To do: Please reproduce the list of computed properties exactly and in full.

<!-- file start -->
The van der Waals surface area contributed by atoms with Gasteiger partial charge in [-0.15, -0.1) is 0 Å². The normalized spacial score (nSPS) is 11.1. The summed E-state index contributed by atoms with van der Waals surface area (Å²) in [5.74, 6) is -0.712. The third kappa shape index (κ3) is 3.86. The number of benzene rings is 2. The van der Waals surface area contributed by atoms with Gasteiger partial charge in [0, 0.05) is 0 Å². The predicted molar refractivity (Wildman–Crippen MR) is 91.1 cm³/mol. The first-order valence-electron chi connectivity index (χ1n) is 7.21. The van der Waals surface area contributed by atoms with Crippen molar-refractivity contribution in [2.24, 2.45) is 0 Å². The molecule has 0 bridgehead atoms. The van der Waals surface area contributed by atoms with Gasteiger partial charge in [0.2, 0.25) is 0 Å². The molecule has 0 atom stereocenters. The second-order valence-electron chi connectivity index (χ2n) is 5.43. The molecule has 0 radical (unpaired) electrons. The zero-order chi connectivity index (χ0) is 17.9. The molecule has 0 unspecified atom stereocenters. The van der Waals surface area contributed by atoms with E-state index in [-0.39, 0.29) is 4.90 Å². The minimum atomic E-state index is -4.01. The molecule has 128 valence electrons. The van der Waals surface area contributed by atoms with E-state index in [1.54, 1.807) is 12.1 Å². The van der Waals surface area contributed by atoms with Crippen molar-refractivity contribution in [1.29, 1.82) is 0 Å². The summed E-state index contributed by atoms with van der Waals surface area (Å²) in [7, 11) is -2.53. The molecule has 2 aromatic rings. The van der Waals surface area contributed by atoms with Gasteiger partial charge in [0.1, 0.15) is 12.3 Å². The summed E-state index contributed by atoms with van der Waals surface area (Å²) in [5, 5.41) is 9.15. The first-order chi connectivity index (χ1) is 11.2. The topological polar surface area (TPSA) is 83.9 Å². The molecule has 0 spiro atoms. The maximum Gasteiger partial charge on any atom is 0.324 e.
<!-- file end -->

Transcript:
The van der Waals surface area contributed by atoms with Gasteiger partial charge in [-0.15, -0.1) is 0 Å². The normalized spacial score (nSPS) is 11.1. The summed E-state index contributed by atoms with van der Waals surface area (Å²) in [5.74, 6) is -0.712. The third kappa shape index (κ3) is 3.86. The number of benzene rings is 2. The van der Waals surface area contributed by atoms with Gasteiger partial charge in [0, 0.05) is 0 Å². The predicted molar refractivity (Wildman–Crippen MR) is 91.1 cm³/mol. The first-order valence-electron chi connectivity index (χ1n) is 7.21. The van der Waals surface area contributed by atoms with Crippen molar-refractivity contribution in [2.24, 2.45) is 0 Å². The molecule has 0 bridgehead atoms. The van der Waals surface area contributed by atoms with Gasteiger partial charge in [0.2, 0.25) is 0 Å². The molecule has 0 atom stereocenters. The second-order valence-electron chi connectivity index (χ2n) is 5.43. The molecule has 0 radical (unpaired) electrons. The zero-order chi connectivity index (χ0) is 17.9. The molecule has 0 unspecified atom stereocenters. The van der Waals surface area contributed by atoms with E-state index in [-0.39, 0.29) is 4.90 Å². The minimum atomic E-state index is -4.01. The molecule has 128 valence electrons. The van der Waals surface area contributed by atoms with E-state index in [1.54, 1.807) is 12.1 Å². The van der Waals surface area contributed by atoms with Crippen molar-refractivity contribution in [1.29, 1.82) is 0 Å². The summed E-state index contributed by atoms with van der Waals surface area (Å²) in [7, 11) is -2.53. The molecule has 2 aromatic rings. The van der Waals surface area contributed by atoms with Gasteiger partial charge in [0.1, 0.15) is 12.3 Å². The summed E-state index contributed by atoms with van der Waals surface area (Å²) in [5, 5.41) is 9.15. The first-order chi connectivity index (χ1) is 11.2. The topological polar surface area (TPSA) is 83.9 Å². The molecule has 0 spiro atoms. The maximum Gasteiger partial charge on any atom is 0.324 e.